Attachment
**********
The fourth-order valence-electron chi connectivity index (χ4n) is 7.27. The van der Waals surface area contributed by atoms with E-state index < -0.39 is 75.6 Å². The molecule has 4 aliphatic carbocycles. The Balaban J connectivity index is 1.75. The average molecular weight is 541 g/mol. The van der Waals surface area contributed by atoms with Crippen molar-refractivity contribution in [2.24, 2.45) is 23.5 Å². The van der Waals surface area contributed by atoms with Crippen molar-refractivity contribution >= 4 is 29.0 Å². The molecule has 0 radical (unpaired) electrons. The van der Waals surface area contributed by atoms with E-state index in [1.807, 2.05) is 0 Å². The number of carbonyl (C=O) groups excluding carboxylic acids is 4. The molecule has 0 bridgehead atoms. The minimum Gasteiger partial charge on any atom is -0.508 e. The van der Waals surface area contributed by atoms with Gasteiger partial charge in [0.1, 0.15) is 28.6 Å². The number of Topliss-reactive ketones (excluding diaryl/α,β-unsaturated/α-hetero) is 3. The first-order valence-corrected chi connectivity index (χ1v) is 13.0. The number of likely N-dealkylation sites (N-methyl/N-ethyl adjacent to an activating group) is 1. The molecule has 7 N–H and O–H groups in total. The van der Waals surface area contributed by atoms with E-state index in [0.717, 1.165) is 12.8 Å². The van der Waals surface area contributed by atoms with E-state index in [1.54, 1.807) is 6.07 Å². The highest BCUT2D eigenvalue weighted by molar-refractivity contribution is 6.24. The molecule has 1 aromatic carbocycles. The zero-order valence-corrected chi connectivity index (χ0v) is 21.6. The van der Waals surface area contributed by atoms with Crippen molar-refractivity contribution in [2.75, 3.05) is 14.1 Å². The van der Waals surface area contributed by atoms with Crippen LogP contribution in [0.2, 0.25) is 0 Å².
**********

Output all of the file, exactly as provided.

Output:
The fourth-order valence-electron chi connectivity index (χ4n) is 7.27. The van der Waals surface area contributed by atoms with E-state index < -0.39 is 75.6 Å². The molecule has 4 aliphatic carbocycles. The Balaban J connectivity index is 1.75. The average molecular weight is 541 g/mol. The van der Waals surface area contributed by atoms with Crippen molar-refractivity contribution in [2.24, 2.45) is 23.5 Å². The van der Waals surface area contributed by atoms with Crippen molar-refractivity contribution >= 4 is 29.0 Å². The molecule has 0 radical (unpaired) electrons. The van der Waals surface area contributed by atoms with E-state index in [1.807, 2.05) is 0 Å². The number of carbonyl (C=O) groups excluding carboxylic acids is 4. The molecule has 0 bridgehead atoms. The minimum Gasteiger partial charge on any atom is -0.508 e. The van der Waals surface area contributed by atoms with Gasteiger partial charge in [0.1, 0.15) is 28.6 Å². The number of Topliss-reactive ketones (excluding diaryl/α,β-unsaturated/α-hetero) is 3. The first-order valence-corrected chi connectivity index (χ1v) is 13.0. The number of likely N-dealkylation sites (N-methyl/N-ethyl adjacent to an activating group) is 1. The molecule has 7 N–H and O–H groups in total. The van der Waals surface area contributed by atoms with E-state index in [0.717, 1.165) is 12.8 Å². The van der Waals surface area contributed by atoms with E-state index in [1.54, 1.807) is 6.07 Å². The highest BCUT2D eigenvalue weighted by molar-refractivity contribution is 6.24. The molecule has 1 aromatic carbocycles. The zero-order valence-corrected chi connectivity index (χ0v) is 21.6. The van der Waals surface area contributed by atoms with Crippen molar-refractivity contribution in [2.75, 3.05) is 14.1 Å². The van der Waals surface area contributed by atoms with Crippen LogP contribution in [0.2, 0.25) is 0 Å².